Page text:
It's not about egos. It shouldn't be. In literature (even genre literature), music, and film, there is a LOT of room for differences of opinion. Everyone doesn't have to like the same thing. Your ability to listen to Imagine Dragons or Lady Gaga has nothing to do with my ability to enjoy Within Temptation or Nightwish. Your ability to enjoy a book, whatever it might be, has nothing in the end to do with my own enjoyment or lack of same.

As an author, I realize that people might not like my books. As a human being, I realize that people might not like ME. But being neither of these things should make me a standing target for people with an axe to grind, especially ones without even the nerve to identify themselves. These people aren't fans, or reviewers. They're trolls, and they're doing it for no other reason than to cause pain and misery.

Until someone invents a Troll-B-Gone spray, we'll have to grow somewhat immune to the stench. But perhaps with luck we'll evolve out of the Old West (Hollywood version) era of the internet and into something perhaps a bit more civilized. Though, even so, civilization is but a thin veneer for some of us.

Kitty Bullard said...

As a publisher of Indie Authors, I see this quite a bit and I cannot imagine how it can be right or justifiable for someone to say some of the things they do. I am all for people having their opinions on a story and being entitled to those opinions but I will never stand for someone attacking or harassing any author of mine. It's rude, idiotic, and just plain mean. It's scary what people will say to, or about you on the internet that they never say to you in person. It often makes you wonder if they would actually try to do some of the horribly unspeakable things they say. I can't even imagine a person having thoughts like that, let alone acting upon them and yet, it can be very scary in an age where threats often become action.

I feel that something should be done about this, but what? We live in an era that is far too open and vulnerable where social media is concerned. We all need to stop and think before posting certain things on our blogs. We need to go back to the old saying, "If you can't say anything good, don't say anything at all." If people truly have those kinds of thoughts and feelings, I'd much rather not know just how insane they are. I do believe it takes a certain level of insanity to say some of the things I've seen on the Internet.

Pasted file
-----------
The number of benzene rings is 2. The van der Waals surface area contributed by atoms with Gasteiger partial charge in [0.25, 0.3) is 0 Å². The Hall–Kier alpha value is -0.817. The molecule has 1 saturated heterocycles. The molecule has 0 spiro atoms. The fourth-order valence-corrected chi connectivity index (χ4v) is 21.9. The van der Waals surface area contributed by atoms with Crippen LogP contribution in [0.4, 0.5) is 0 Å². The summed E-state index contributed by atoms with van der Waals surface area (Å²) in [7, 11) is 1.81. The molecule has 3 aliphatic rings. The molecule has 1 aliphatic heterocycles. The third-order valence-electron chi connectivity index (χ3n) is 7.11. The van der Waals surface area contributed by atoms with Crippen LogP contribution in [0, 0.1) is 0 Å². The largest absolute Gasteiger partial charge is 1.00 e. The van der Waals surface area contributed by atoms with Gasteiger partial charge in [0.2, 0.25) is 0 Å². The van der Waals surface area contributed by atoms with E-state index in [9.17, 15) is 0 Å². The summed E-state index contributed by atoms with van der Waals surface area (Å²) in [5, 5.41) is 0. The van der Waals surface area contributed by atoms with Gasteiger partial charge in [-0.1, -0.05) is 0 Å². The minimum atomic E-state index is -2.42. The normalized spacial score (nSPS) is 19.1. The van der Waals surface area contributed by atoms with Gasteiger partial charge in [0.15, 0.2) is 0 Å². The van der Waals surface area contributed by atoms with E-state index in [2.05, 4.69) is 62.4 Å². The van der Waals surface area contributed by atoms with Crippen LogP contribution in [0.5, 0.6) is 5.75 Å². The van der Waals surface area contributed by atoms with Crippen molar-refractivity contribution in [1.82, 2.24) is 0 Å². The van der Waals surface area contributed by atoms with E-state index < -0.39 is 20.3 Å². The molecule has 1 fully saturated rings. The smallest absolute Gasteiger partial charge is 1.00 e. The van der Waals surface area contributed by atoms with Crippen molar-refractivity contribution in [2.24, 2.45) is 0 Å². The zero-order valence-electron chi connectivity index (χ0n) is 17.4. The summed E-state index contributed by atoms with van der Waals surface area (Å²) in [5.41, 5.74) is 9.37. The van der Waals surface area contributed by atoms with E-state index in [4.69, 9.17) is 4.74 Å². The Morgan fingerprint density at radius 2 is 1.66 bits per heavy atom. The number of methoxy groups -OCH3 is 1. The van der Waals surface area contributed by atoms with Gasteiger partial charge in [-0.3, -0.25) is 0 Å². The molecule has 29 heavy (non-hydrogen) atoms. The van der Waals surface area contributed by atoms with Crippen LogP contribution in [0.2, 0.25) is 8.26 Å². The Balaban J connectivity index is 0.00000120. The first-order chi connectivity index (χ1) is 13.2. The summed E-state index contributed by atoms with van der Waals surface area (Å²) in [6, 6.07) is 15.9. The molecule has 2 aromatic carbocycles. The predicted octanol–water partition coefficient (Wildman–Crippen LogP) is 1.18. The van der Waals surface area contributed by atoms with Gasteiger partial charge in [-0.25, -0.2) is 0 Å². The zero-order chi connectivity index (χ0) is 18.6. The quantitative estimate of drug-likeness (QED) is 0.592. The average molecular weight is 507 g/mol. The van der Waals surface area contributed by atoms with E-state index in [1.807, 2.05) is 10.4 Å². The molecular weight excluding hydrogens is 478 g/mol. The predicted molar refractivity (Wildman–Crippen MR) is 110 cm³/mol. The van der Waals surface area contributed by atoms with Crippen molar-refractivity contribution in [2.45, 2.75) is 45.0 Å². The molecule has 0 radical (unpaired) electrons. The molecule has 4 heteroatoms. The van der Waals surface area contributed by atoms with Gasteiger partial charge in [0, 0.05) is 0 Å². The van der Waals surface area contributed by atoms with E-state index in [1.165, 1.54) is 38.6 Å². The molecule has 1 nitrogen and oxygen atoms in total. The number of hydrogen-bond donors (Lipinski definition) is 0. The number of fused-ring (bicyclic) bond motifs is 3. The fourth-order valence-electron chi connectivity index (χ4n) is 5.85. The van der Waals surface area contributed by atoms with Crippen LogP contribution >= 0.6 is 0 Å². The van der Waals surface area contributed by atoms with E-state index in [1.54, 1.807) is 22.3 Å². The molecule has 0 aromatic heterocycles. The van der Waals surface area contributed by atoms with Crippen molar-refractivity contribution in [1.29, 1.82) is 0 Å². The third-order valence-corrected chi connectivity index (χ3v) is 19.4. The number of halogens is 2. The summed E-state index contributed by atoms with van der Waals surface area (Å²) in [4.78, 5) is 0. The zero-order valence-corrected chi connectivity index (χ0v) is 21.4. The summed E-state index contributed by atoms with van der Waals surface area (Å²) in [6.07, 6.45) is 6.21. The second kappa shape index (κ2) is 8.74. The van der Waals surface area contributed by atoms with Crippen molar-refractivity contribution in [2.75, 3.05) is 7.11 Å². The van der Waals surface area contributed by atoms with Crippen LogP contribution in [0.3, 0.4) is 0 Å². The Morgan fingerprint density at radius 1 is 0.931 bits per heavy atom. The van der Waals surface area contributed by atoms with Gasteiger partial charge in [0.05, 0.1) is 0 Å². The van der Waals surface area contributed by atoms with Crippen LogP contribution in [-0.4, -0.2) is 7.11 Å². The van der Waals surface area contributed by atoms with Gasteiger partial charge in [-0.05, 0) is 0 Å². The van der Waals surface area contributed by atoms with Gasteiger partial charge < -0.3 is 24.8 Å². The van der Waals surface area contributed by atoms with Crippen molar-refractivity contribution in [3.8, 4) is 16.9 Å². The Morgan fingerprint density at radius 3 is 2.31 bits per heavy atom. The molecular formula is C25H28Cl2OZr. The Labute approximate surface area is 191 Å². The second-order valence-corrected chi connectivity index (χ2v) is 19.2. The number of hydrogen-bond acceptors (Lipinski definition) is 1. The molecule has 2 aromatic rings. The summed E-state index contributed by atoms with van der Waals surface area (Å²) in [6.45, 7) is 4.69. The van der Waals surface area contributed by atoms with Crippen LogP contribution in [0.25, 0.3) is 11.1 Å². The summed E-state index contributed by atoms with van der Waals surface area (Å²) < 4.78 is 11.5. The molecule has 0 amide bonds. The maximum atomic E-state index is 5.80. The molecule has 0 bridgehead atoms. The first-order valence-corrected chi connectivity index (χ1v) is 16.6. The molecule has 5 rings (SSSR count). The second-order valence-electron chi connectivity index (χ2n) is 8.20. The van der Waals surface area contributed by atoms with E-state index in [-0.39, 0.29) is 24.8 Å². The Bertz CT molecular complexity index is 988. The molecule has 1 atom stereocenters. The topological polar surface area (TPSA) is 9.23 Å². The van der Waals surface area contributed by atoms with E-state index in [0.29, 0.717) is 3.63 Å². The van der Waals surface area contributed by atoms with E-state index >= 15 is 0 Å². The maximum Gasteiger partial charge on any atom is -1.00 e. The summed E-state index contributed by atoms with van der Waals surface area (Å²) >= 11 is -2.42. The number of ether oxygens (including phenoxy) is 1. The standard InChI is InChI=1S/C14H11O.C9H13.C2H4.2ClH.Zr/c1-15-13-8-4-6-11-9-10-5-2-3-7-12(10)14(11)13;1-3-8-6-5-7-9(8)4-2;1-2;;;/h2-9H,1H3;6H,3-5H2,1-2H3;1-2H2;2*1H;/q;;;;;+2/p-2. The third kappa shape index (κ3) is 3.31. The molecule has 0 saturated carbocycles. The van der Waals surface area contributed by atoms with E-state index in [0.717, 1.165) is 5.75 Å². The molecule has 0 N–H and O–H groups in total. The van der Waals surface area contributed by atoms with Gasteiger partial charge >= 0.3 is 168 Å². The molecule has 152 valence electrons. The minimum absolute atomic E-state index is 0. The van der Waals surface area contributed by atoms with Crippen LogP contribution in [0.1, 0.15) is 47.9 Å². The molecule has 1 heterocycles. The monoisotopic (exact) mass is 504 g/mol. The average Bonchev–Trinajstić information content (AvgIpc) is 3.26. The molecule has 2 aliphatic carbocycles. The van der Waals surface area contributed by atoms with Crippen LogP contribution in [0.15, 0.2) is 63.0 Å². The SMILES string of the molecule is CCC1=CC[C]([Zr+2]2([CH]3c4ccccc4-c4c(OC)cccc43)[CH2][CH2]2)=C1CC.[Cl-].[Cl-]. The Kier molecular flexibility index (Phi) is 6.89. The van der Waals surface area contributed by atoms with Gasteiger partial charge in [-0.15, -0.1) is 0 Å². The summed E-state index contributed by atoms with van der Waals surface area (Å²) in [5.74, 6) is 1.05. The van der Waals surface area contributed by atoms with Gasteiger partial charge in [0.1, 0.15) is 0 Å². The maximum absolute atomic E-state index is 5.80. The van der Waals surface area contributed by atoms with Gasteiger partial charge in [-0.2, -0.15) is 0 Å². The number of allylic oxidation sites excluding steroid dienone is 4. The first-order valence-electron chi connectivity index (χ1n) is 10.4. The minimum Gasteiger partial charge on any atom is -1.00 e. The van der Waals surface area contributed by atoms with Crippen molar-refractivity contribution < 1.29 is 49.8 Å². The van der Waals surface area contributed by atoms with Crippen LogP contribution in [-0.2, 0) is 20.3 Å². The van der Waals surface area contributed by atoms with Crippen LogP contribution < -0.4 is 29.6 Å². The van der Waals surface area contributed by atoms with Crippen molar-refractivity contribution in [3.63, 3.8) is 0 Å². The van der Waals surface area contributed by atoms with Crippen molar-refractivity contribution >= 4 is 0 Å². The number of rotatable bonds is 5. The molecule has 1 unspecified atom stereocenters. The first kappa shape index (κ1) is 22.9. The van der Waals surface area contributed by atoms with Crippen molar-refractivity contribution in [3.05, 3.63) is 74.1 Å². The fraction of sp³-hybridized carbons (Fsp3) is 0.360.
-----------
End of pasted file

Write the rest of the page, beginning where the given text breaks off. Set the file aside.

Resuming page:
Jan Chilton said...

Your article made Anne Rice's Facebook page and she referred us all to read it. I hope you have a way to keep track of your page views. :-)

Catch The Islands said...

This doesn't seem any different to me than saying, "That is to die for!" or "Poke a fork im me I'm done"
This author should die, simply put you could have done better. If you read more into than that you probably need thicker skin... And hey, I have done my share of crying in the bathroom... I'm just sayin... I think its meant more funny than scary and lets face it, anyone with a computer and publish these days so, its important to put forth your best work. Not that this wasn't... I didn't read it.. But death threat? Come on...

Joelle Charbonneau said...

Just to be clear - I stated it in the article and will say it again - I'm all for negative reviews that are critical of the work....but I am suggesting there are lines that should not be crossed when it comes to personal attacks. I have a very thick skin and I'm okay with whatever is thrown at me. But people were beyond angry in their threats to Veronica Roth....because they didn't like the book...because they hated where the story went...because they felt they were owed something more. All those points are fair, but sending tweets in all caps that say - YOU BETRAYED ME. YOU SHOULD DIE. - if we don't draw the line at that, where should we draw the line? Do I think those threats are real? Do they really mean they are going to come hunt her down? No....as I stated in the article, I don't think so. But there is a no tolerance policy at schools about threats for a reason. Sometimes someone does snap. Authors are always told to have thick skins. I've been a stage performer as well as an author. I've had all sorts of rejection and negative reviews. That's the business. That's the way it should be. But threats - whether real, implied or a joke should be considered with far more care. At least, I hope that people think they should be. After all - words have power. If they didn't - why use them in the first place?

Teresa Coffey said...

I think the anonymity of the internet gives powerless people a way to feel powerful. I feel sorry for those individuals that attack others like this. How miserable, barren and unfulfilling must their lives be that they spend their time this way? Considering the sheer level of vitriol, their lives must be very grim indeed to waste their time leaving a "review" that adds nothing to the discussion of the book or article in question when they could be doing anything else.

George at The Thirty Year Itch said...